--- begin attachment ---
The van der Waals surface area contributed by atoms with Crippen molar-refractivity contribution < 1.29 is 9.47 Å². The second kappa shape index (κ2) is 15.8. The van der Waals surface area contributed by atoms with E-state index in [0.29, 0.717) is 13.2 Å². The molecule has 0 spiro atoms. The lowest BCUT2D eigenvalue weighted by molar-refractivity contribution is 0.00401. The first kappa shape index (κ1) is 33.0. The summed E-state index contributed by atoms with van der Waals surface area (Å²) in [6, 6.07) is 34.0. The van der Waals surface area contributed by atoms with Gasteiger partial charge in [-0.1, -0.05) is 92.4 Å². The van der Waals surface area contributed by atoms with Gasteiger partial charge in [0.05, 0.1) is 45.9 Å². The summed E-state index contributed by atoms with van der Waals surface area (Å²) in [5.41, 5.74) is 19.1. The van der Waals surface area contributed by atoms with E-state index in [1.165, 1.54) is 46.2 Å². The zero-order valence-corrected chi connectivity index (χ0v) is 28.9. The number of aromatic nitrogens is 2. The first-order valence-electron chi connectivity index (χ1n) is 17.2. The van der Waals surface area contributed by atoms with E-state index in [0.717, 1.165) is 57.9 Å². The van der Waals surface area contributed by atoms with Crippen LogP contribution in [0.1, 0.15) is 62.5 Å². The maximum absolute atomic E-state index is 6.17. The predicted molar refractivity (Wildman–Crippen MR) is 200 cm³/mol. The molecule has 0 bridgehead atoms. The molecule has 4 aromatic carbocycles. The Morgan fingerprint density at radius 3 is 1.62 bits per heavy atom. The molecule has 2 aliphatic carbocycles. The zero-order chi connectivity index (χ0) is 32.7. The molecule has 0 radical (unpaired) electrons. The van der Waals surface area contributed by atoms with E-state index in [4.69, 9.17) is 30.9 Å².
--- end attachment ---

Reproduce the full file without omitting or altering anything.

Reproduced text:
The van der Waals surface area contributed by atoms with Crippen molar-refractivity contribution < 1.29 is 9.47 Å². The second kappa shape index (κ2) is 15.8. The van der Waals surface area contributed by atoms with E-state index in [0.29, 0.717) is 13.2 Å². The molecule has 0 spiro atoms. The lowest BCUT2D eigenvalue weighted by molar-refractivity contribution is 0.00401. The first kappa shape index (κ1) is 33.0. The summed E-state index contributed by atoms with van der Waals surface area (Å²) in [6, 6.07) is 34.0. The van der Waals surface area contributed by atoms with Gasteiger partial charge in [-0.1, -0.05) is 92.4 Å². The van der Waals surface area contributed by atoms with Gasteiger partial charge in [0.05, 0.1) is 45.9 Å². The summed E-state index contributed by atoms with van der Waals surface area (Å²) in [5.41, 5.74) is 19.1. The van der Waals surface area contributed by atoms with E-state index in [1.165, 1.54) is 46.2 Å². The zero-order valence-corrected chi connectivity index (χ0v) is 28.9. The number of aromatic nitrogens is 2. The first-order valence-electron chi connectivity index (χ1n) is 17.2. The van der Waals surface area contributed by atoms with E-state index in [0.717, 1.165) is 57.9 Å². The van der Waals surface area contributed by atoms with Crippen LogP contribution in [0.1, 0.15) is 62.5 Å². The maximum absolute atomic E-state index is 6.17. The predicted molar refractivity (Wildman–Crippen MR) is 200 cm³/mol. The molecule has 0 bridgehead atoms. The molecule has 4 aromatic carbocycles. The Morgan fingerprint density at radius 3 is 1.62 bits per heavy atom. The molecule has 2 aliphatic carbocycles. The zero-order chi connectivity index (χ0) is 32.7. The molecule has 0 radical (unpaired) electrons. The van der Waals surface area contributed by atoms with E-state index in [4.69, 9.17) is 30.9 Å².